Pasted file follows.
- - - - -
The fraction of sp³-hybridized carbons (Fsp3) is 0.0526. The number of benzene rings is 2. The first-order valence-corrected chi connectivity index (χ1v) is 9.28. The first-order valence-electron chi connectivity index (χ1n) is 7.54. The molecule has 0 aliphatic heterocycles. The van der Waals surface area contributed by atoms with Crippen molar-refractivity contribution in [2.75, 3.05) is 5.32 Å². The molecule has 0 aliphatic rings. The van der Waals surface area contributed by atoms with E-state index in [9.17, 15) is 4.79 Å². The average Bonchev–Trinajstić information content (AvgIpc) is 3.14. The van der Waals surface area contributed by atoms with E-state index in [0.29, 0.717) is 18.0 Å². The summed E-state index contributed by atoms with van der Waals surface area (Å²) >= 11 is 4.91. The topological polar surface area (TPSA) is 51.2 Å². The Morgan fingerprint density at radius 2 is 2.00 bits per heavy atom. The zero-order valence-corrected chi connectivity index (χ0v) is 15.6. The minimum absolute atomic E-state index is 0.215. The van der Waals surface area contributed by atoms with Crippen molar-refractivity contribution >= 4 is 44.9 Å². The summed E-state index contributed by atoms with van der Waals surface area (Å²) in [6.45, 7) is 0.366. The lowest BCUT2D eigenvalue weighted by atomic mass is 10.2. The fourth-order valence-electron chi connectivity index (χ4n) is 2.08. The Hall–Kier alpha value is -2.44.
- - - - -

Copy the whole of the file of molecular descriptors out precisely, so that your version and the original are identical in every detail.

The fraction of sp³-hybridized carbons (Fsp3) is 0.0526. The number of benzene rings is 2. The first-order valence-corrected chi connectivity index (χ1v) is 9.28. The first-order valence-electron chi connectivity index (χ1n) is 7.54. The molecule has 0 aliphatic heterocycles. The van der Waals surface area contributed by atoms with Crippen molar-refractivity contribution in [2.75, 3.05) is 5.32 Å². The molecule has 0 aliphatic rings. The van der Waals surface area contributed by atoms with E-state index in [9.17, 15) is 4.79 Å². The average Bonchev–Trinajstić information content (AvgIpc) is 3.14. The van der Waals surface area contributed by atoms with E-state index in [0.29, 0.717) is 18.0 Å². The summed E-state index contributed by atoms with van der Waals surface area (Å²) >= 11 is 4.91. The topological polar surface area (TPSA) is 51.2 Å². The Morgan fingerprint density at radius 2 is 2.00 bits per heavy atom. The zero-order valence-corrected chi connectivity index (χ0v) is 15.6. The minimum absolute atomic E-state index is 0.215. The van der Waals surface area contributed by atoms with Crippen molar-refractivity contribution >= 4 is 44.9 Å². The summed E-state index contributed by atoms with van der Waals surface area (Å²) in [6.45, 7) is 0.366. The lowest BCUT2D eigenvalue weighted by atomic mass is 10.2. The fourth-order valence-electron chi connectivity index (χ4n) is 2.08. The Hall–Kier alpha value is -2.44.